# Regression¶

## Confidence intervals¶

The confidence interval for a point estimate measures is the interval within which we have a particular degree of confidence the true value resides. For example, the 95% confidence interval for the mean height in a population may be [1.78m, 1.85m].

Confidence intervals can be calculated in this way:

1. Let be the specified confidence level. eg for the 95% confidence level.
2. Let be the pdf for Student’s t distribution, parameterised by the number of degrees of freedom which is the sample size (n) minus 1.
3. Calculate 4. Then the confidence interval for the point estimate is: Where is the estimated value of the statistic, is the true value and is the sample standard deviation.

## Isotonic regression¶

Fits a step-wise monotonic function to the data. A useful way to avoid overfitting if there is a strong theoretical reason to believe that the function is monotonic. For example, the relationship between the floor area of houses and their prices.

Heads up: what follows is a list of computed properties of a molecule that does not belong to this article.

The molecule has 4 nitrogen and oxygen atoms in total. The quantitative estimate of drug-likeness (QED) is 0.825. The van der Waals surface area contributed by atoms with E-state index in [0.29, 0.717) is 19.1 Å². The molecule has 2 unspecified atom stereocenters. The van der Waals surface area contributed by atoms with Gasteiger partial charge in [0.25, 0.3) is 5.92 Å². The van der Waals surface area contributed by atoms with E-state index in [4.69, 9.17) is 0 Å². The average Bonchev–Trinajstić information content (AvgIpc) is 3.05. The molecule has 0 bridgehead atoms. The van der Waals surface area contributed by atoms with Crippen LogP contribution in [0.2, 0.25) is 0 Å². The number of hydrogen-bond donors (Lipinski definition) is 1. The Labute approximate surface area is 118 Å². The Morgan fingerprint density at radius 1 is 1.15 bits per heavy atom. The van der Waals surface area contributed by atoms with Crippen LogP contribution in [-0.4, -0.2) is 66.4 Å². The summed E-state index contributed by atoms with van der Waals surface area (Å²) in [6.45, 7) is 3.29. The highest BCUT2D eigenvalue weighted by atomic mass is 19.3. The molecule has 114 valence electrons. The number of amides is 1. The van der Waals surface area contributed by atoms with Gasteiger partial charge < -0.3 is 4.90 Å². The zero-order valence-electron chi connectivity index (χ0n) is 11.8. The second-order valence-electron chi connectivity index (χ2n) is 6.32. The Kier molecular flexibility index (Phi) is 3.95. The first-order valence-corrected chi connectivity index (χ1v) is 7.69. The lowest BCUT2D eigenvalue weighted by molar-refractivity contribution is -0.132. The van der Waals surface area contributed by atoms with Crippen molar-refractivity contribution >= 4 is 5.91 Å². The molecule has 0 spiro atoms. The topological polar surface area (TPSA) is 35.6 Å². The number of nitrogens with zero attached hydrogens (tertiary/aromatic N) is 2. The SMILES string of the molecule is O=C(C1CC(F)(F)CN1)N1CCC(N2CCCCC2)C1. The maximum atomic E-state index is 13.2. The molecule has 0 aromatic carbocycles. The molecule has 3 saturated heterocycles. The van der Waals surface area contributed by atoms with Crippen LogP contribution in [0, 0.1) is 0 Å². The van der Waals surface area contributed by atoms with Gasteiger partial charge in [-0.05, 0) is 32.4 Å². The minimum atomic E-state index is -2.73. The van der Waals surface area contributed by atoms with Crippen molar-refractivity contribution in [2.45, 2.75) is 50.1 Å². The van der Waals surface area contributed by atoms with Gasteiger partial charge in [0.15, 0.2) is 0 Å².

## Linear regression¶

The simplest form of regression. Estimates a model with the equation: where the are parameters to be estimated by the model and the are the features.

The loss function is usually the squared error.

### Normal equation¶

The equation that gives the optimal parameters for a linear regression.

Rewrite the regression equation as .

Then the formula for which minimizes the squared error is: ## Logistic regression¶

Used for modelling probabilities. It uses the sigmoid function ( ) to ensure the predicted values are between 0 and 1. Values outside of this range would not make sense when predicting a probability. The functional form is: ## Multicollinearity¶

When one of the features is a linear function of one or more of the others.

## P-values¶

Measure the statistical significance of the coefficients of a regression. The closer the p-value is to 0, the more statistically significant that result is.

The p-value is the probability of seeing an effect greater than or equal to the one observed if there is in fact no relationship.

In a regression the formula for calculating the p-value of a coefficient is:

TODO